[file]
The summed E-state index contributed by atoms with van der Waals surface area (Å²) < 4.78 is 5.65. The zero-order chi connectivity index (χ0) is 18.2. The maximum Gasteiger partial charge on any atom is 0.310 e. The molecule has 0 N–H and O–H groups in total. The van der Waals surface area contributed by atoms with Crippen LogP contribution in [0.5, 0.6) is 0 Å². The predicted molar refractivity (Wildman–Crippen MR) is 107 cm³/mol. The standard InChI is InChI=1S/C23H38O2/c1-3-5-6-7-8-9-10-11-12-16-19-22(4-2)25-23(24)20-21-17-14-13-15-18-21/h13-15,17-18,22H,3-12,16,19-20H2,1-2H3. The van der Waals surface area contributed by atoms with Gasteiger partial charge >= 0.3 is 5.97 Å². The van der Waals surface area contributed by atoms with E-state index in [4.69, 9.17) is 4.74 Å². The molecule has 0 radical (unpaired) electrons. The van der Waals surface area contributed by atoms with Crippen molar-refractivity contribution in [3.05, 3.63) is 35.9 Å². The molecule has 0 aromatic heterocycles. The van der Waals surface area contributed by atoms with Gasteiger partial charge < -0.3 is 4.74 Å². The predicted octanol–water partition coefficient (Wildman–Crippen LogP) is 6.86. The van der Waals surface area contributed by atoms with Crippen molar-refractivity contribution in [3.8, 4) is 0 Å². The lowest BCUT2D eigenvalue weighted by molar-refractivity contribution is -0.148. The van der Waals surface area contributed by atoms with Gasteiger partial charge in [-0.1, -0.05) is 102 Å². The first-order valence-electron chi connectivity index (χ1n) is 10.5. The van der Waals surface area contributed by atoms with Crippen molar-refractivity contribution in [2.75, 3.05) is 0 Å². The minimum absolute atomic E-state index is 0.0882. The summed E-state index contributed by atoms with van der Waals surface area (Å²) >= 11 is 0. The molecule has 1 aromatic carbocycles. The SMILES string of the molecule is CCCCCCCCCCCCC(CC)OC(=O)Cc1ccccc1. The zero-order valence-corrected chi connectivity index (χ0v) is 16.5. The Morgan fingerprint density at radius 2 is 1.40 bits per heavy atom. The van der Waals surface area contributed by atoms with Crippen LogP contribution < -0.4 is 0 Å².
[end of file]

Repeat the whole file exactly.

The summed E-state index contributed by atoms with van der Waals surface area (Å²) < 4.78 is 5.65. The zero-order chi connectivity index (χ0) is 18.2. The maximum Gasteiger partial charge on any atom is 0.310 e. The molecule has 0 N–H and O–H groups in total. The van der Waals surface area contributed by atoms with Crippen LogP contribution in [0.5, 0.6) is 0 Å². The predicted molar refractivity (Wildman–Crippen MR) is 107 cm³/mol. The standard InChI is InChI=1S/C23H38O2/c1-3-5-6-7-8-9-10-11-12-16-19-22(4-2)25-23(24)20-21-17-14-13-15-18-21/h13-15,17-18,22H,3-12,16,19-20H2,1-2H3. The van der Waals surface area contributed by atoms with Gasteiger partial charge >= 0.3 is 5.97 Å². The van der Waals surface area contributed by atoms with E-state index in [4.69, 9.17) is 4.74 Å². The molecule has 0 radical (unpaired) electrons. The van der Waals surface area contributed by atoms with Crippen molar-refractivity contribution in [3.05, 3.63) is 35.9 Å². The molecule has 0 aromatic heterocycles. The van der Waals surface area contributed by atoms with Gasteiger partial charge < -0.3 is 4.74 Å². The predicted octanol–water partition coefficient (Wildman–Crippen LogP) is 6.86. The van der Waals surface area contributed by atoms with Crippen molar-refractivity contribution in [3.8, 4) is 0 Å². The lowest BCUT2D eigenvalue weighted by molar-refractivity contribution is -0.148. The van der Waals surface area contributed by atoms with Gasteiger partial charge in [-0.1, -0.05) is 102 Å². The first-order valence-electron chi connectivity index (χ1n) is 10.5. The van der Waals surface area contributed by atoms with Crippen molar-refractivity contribution in [2.75, 3.05) is 0 Å². The minimum absolute atomic E-state index is 0.0882. The summed E-state index contributed by atoms with van der Waals surface area (Å²) >= 11 is 0. The molecule has 1 aromatic carbocycles. The SMILES string of the molecule is CCCCCCCCCCCCC(CC)OC(=O)Cc1ccccc1. The zero-order valence-corrected chi connectivity index (χ0v) is 16.5. The Morgan fingerprint density at radius 2 is 1.40 bits per heavy atom. The van der Waals surface area contributed by atoms with Crippen LogP contribution < -0.4 is 0 Å².